Indian news July 30, 2009

ICC to meet BCCI on anti-doping code


An ICC lawyer will meet BCCI officials in Mumbai on Sunday to address concerns expressed by Indian players on the new anti-doping code and to remind the Indian board that it sees no further reason to delay its implementation, Haroon Lorgat, the ICC chief executive, said.

The World Anti-Doping Agency (WADA) code, which was put in place by the ICC from January, requires players in the testing pool to inform the governing body through an online form about their whereabouts in advance. Lorgat revealed that an "overwhelming majority" of players in the pool from all countries have done so during the trial period, within the ICC's July 31 deadline, except India.

Indian players in the ICC's testing pool have raised various concerns about these 'whereabouts' forms and one of them told Cricinfo that it would be impossible to provide accurate information in advance, given their "fluctuating and hectic" professional and personal schedules. They are also worried about disclosing what they believe is confidential information and have raised queries about the security aspect. Similar "practicality issues" have already been voiced by the Federation of International Cricketers' Associations (FICA) , which also believes that such norms infringe on players' privacy.

Lorgat said he understood these concerns but added that the anti-doping measures were "absolutely necessary, quite like the security checks that are done at all airports these days" to ensure that cricket remains a clean sport. He also said that the ICC was looking for the "most pragmatic solution" and that if changes needed to be made to the system, it would revert to WADA by the end of this year.

"During the trial period, the overwhelming majority of players from all countries, except India, submitted whereabouts information," Lorgat told Cricinfo. "I understand and appreciate that there will be some concerns and reservations from all players and I am sure they feel that those concerns are genuine. However, the ICC has spent the past few months addressing all of those concerns, and, having taken great care to do so, we see no further reason to delay the full implementation of the requirements specified by the WADA Code. WADA's whereabouts system was developed after months of consultation and by adopting the same, we hope to ensure that our sport remains fair and clean. We will seek to remind the BCCI of this point when we meet with it on Sunday."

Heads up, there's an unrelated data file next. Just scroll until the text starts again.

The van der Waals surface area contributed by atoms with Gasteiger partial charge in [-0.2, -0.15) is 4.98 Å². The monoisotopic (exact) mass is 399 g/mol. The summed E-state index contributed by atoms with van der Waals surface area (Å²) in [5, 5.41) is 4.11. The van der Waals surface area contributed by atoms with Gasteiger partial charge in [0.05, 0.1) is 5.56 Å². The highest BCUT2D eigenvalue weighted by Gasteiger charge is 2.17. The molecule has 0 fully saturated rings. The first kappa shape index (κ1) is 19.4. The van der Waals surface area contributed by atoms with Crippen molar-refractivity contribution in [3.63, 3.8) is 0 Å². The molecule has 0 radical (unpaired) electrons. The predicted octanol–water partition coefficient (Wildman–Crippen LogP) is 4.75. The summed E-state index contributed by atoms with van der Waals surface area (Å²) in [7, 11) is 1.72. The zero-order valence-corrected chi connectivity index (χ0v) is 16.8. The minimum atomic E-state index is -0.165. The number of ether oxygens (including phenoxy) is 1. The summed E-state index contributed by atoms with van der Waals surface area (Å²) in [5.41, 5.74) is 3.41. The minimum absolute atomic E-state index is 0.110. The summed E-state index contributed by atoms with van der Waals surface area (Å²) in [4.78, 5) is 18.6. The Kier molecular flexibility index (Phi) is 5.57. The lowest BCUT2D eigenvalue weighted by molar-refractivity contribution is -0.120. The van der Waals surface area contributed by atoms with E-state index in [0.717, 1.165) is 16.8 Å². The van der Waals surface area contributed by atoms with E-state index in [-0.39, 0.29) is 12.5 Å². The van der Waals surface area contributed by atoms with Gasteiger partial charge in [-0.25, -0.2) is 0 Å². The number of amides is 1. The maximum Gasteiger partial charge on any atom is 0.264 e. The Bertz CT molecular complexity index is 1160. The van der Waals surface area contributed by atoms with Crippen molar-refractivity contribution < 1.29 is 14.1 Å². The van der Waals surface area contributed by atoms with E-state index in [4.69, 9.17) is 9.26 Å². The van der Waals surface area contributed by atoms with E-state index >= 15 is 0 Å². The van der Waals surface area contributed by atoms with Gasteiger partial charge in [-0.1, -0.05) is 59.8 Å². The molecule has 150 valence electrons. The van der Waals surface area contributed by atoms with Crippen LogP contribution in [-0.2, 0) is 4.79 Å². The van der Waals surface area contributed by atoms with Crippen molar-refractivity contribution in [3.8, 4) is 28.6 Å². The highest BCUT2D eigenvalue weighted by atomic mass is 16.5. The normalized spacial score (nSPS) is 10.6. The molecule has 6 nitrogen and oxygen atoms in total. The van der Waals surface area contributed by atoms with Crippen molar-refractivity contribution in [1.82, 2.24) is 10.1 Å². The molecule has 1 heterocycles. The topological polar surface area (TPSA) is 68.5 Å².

Lorgat admitted that revealing details of whereabouts in advance is "not something everyone would want to do" but added that it was necessary to maintain an effective out-of-competition testing programme and prevent abuse of the system. He also said that the ICC and BCCI, which has called for a meeting of its working committee on Sunday to discuss the issue, were in agreement that the game needs to remain "clean and honest".

"I understand that submitting details of your whereabouts in advance is not something everyone would want to do and I understand the concerns of players and their associations who may consider such a move an infringement of their private space," Lorgat said. "But it is absolutely necessary, quite like the security checks that are done at all airports these days, if we are to manage an effective out-of-competition testing programme in support of our wider aim, which is to prevent abuse of the system. We are confident that the overwhelming majority of cricketers worldwide are clean but we have to take into account the tiny majority who may be incentivised to cheat their fellow participants. We need to ensure that those players who play by the rules are not penalised for doing so."

The ICC will be represented by Iain Higgins, its company lawyer, at Sunday's meeting, which Lorgat hoped would clear any remaining concerns of Indian players.

"If we think that there are things that need to change in the system, we will provide feedback to WADA in the course of our wider review of the IRTP (International Registered Testing Pool) at the end of the year," he said. "There are a number of ways of ensuring compliance with the requirements. For instance, the players need not necessarily submit all of the information themselves. The national board can appoint an administrative official who can help to manage the process. All that the ICC is striving for is the most pragmatic solution."

Ajay Shankar is a deputy editor at Cricinfo

Comments have now been closed for this article

  • Anwar on August 5, 2009, 6:47 GMT

    what ICC mean exactely ? INDIAN CRICKET COUNCIL ???